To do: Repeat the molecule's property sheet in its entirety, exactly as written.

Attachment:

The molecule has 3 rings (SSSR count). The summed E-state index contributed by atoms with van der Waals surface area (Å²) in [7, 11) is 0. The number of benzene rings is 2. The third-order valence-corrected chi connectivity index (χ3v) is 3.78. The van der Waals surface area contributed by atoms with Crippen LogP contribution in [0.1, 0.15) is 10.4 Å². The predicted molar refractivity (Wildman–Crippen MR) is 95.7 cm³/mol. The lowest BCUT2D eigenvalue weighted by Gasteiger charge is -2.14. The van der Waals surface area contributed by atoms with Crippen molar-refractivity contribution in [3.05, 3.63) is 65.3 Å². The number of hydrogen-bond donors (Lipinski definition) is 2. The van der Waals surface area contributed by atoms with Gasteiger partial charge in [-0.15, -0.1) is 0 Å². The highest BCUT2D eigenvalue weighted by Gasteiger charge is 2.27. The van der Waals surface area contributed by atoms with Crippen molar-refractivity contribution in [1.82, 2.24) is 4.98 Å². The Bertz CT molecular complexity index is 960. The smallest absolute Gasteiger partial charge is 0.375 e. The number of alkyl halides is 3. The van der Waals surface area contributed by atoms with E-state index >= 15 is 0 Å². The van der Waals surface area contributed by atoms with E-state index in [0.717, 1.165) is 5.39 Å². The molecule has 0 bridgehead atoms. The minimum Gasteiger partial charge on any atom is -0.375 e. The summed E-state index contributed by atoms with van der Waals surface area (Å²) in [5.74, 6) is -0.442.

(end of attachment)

The molecule has 3 rings (SSSR count). The summed E-state index contributed by atoms with van der Waals surface area (Å²) in [7, 11) is 0. The number of benzene rings is 2. The third-order valence-corrected chi connectivity index (χ3v) is 3.78. The van der Waals surface area contributed by atoms with Crippen LogP contribution in [0.1, 0.15) is 10.4 Å². The predicted molar refractivity (Wildman–Crippen MR) is 95.7 cm³/mol. The lowest BCUT2D eigenvalue weighted by Gasteiger charge is -2.14. The van der Waals surface area contributed by atoms with Crippen molar-refractivity contribution in [3.05, 3.63) is 65.3 Å². The number of hydrogen-bond donors (Lipinski definition) is 2. The van der Waals surface area contributed by atoms with Gasteiger partial charge in [-0.15, -0.1) is 0 Å². The highest BCUT2D eigenvalue weighted by Gasteiger charge is 2.27. The van der Waals surface area contributed by atoms with Crippen molar-refractivity contribution in [1.82, 2.24) is 4.98 Å². The Bertz CT molecular complexity index is 960. The smallest absolute Gasteiger partial charge is 0.375 e. The number of alkyl halides is 3. The van der Waals surface area contributed by atoms with E-state index >= 15 is 0 Å². The van der Waals surface area contributed by atoms with E-state index in [0.717, 1.165) is 5.39 Å². The molecule has 0 bridgehead atoms. The minimum Gasteiger partial charge on any atom is -0.375 e. The summed E-state index contributed by atoms with van der Waals surface area (Å²) in [5.74, 6) is -0.442.